enacting agent to cause a Rule Change (whew...).  In that case, which
rule, in this, its power.

[G.'s reply (I hope you don't mind me posting it?)]

First, if a Contract A "causes Rule 2105 to do something" that is
*definitely* changing a substantive aspect of R2105 (the aspect of "what
R2105 does") so I don't think that works if your previous way doesn't.

I agree it's very similar to 2424.  But I reason as follows:
1.  In CFJ2424, we had two rules with known properties, both of which
could have inarguably done the rule change.
2.  Here, we have a wholly hypothetical rule.  I said previously we
know its power is between 1-4.  But we don't even know that!  If we're
in the bounds of a hypothetical instrument, it could (hypothetically) have
its power set in a manner that contradicts and is of higher power than
rule 2141.  Once you are assuming an entity with hypothetical properties,
you could say "it could do anything" or "it's ambiguous, so it can't
do anything it's ambiguous about."  That just crosses the R105 line.

It's also possible that CFJ2424, dealing with a trivial difference,
I didn't see the full ramifications, and so it should be overruled
once they become clear.

[my reply, not previously sent]

IMO 2105 isn't being altered [it's the same rule afterward, isn't
it?], just used as a "catalyst".  (N.B. for anyone reading: this is
about Rule 1728's restriction that it alter entities whose existence
depends on the contract, *not* the somewhat more stringent
requirements of Power Controls Mutability, which wouldn't apply if
Contract A were a rule with any Power in [1,4] as Rule 2105 is
Power-1.)

Nor is there any reason for the power to be set out of [1,4]; the most
natural way to assume Contract A is a rule is to assume that it has a
power within the Rule-prescribed range.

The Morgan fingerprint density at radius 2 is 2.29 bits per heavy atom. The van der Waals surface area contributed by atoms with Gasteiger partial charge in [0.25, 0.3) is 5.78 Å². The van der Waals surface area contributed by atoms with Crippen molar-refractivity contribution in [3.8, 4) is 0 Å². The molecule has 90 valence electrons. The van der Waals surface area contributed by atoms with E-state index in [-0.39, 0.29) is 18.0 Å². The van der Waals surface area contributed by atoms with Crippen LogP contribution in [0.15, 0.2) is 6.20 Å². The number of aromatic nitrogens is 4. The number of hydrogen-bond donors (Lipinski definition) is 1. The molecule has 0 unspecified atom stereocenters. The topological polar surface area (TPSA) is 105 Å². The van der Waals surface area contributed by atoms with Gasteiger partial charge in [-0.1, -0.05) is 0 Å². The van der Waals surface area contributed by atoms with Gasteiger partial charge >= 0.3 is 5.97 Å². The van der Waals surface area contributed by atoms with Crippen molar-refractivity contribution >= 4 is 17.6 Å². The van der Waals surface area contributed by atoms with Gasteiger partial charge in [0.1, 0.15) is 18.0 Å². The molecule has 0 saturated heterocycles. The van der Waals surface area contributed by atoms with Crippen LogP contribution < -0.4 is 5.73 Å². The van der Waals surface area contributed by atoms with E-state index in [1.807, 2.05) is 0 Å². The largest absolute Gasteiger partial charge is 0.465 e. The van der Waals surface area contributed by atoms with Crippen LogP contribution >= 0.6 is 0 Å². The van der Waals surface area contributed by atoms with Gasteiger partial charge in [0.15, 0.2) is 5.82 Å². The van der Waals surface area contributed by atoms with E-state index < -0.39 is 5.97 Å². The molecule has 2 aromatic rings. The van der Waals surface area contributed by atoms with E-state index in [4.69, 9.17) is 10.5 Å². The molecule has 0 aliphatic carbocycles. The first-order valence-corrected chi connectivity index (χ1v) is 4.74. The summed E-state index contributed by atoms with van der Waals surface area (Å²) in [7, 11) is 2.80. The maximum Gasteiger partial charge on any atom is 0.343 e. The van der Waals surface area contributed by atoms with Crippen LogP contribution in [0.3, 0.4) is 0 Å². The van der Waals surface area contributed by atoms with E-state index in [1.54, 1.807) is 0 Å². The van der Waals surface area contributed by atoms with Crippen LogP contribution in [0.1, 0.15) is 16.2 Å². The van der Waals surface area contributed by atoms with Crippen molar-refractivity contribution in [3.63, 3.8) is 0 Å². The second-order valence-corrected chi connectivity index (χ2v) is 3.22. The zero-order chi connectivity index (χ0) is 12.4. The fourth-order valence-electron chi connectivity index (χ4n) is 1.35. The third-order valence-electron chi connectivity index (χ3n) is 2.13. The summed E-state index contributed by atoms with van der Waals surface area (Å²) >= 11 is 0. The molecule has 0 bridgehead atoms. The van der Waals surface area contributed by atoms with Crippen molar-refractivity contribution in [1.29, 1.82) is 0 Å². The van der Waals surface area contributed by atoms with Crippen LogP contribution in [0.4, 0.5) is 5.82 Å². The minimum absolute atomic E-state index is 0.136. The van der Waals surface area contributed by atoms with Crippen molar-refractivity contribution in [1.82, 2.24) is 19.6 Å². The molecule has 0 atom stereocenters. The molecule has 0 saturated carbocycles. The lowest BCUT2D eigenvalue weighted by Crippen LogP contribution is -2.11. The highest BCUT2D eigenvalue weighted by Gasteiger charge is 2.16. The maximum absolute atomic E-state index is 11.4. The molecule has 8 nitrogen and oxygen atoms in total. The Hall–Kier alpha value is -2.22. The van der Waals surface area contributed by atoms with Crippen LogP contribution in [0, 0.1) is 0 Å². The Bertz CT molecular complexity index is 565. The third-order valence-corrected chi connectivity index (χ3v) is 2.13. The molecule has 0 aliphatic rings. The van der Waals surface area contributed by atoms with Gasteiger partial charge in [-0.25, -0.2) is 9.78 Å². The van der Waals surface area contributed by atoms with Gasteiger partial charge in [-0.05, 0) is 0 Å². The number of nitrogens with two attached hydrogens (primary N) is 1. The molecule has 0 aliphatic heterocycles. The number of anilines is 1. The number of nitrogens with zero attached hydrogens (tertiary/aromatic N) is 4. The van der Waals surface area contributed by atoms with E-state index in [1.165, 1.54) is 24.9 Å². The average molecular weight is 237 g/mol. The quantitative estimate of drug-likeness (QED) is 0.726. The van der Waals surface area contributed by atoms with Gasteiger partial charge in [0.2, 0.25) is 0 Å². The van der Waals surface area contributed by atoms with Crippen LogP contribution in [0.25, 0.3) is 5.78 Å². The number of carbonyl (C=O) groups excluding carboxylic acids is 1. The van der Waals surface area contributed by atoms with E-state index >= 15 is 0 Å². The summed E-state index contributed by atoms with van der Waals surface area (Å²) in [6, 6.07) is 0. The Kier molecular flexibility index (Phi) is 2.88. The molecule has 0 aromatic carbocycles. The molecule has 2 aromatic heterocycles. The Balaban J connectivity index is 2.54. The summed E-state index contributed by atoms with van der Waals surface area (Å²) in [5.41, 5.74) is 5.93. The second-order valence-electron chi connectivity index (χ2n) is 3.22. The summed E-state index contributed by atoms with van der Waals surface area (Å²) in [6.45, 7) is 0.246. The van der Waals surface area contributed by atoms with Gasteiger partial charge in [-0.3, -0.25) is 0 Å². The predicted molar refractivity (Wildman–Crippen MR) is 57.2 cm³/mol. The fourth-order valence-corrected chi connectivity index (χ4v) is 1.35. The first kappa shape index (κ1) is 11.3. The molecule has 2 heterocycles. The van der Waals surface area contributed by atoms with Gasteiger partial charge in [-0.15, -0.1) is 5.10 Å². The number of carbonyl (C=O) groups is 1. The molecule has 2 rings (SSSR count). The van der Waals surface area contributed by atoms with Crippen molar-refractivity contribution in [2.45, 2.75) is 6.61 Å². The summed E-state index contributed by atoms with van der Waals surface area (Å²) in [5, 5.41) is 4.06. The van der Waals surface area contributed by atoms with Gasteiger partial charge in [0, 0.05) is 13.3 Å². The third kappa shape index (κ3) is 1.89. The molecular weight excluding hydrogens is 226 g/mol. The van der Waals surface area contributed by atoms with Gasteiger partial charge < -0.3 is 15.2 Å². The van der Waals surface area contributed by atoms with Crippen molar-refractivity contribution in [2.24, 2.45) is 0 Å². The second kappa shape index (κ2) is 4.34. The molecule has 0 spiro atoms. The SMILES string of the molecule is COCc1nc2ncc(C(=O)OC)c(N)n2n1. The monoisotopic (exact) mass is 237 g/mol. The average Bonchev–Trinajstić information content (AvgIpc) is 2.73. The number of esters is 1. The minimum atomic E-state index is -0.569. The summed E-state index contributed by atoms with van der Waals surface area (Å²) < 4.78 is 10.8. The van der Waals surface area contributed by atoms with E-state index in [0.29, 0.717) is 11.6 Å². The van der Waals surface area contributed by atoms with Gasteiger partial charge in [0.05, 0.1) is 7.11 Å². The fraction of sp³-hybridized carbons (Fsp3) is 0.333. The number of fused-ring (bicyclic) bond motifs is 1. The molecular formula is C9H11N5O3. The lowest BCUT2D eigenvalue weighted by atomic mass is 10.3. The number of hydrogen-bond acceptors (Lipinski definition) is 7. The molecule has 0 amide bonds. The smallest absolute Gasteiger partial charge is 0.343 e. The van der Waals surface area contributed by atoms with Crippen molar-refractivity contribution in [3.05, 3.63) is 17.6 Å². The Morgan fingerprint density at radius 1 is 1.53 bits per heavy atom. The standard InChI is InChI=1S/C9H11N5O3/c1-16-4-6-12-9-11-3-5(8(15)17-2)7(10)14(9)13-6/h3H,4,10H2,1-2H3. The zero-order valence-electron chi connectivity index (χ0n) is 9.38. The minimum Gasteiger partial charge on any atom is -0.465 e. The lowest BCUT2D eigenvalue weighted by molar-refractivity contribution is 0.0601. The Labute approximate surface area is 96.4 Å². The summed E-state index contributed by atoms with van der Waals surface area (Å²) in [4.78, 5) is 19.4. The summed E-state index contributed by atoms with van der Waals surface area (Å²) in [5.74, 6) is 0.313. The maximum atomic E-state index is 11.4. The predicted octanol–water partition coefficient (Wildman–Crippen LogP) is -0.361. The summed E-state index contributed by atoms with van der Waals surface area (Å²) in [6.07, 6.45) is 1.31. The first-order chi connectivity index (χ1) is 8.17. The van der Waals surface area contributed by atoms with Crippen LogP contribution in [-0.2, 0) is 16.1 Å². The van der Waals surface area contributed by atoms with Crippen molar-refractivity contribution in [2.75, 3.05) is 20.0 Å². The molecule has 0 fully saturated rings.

But I'm repeating myself, so let's see what other players think.

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Gratuitous Arguments by ais523:

> > JUDGE'S PROTO-ARGUMENTS:
> >
> > Let's start with the authorizing agent:  R1728/24 (power=3) reads in
> > part:
> >       A person CAN perform a dependent action authorized by a contract
> >       as if that contract were a rule, provided that the above
> >       requirements are otherwise met, and that the effects of that
> >       action are restricted to altering entities and/or attributes
> >       whose existence depends on that contract.
>
> I think this can actually be shot down based on that last restriction,
> as the new rule (once created) would continue to exist independently
> of the contract.

The rule in question stated that it was repealed if the contract
disappeared.

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Judge Murphy's Arguments:

The real conflict is between Rules 1728:

      A person CAN perform a dependent action authorized by a contract
      as if that contract were a rule, ...

and 2141:

      Every rule has power between one and four inclusive.  It is
      not possible for a rule to have a power outside this range.

1728 takes precedence - particularly over 2141's "It is not possible" -
so it allows contract-defined dependent actions as if the contract were
a power=0 rule.  Rule 2140 then prevents that hypothetical power=0 rule
from creating a power=1 rule, and Rule 1728 does not conflict with it.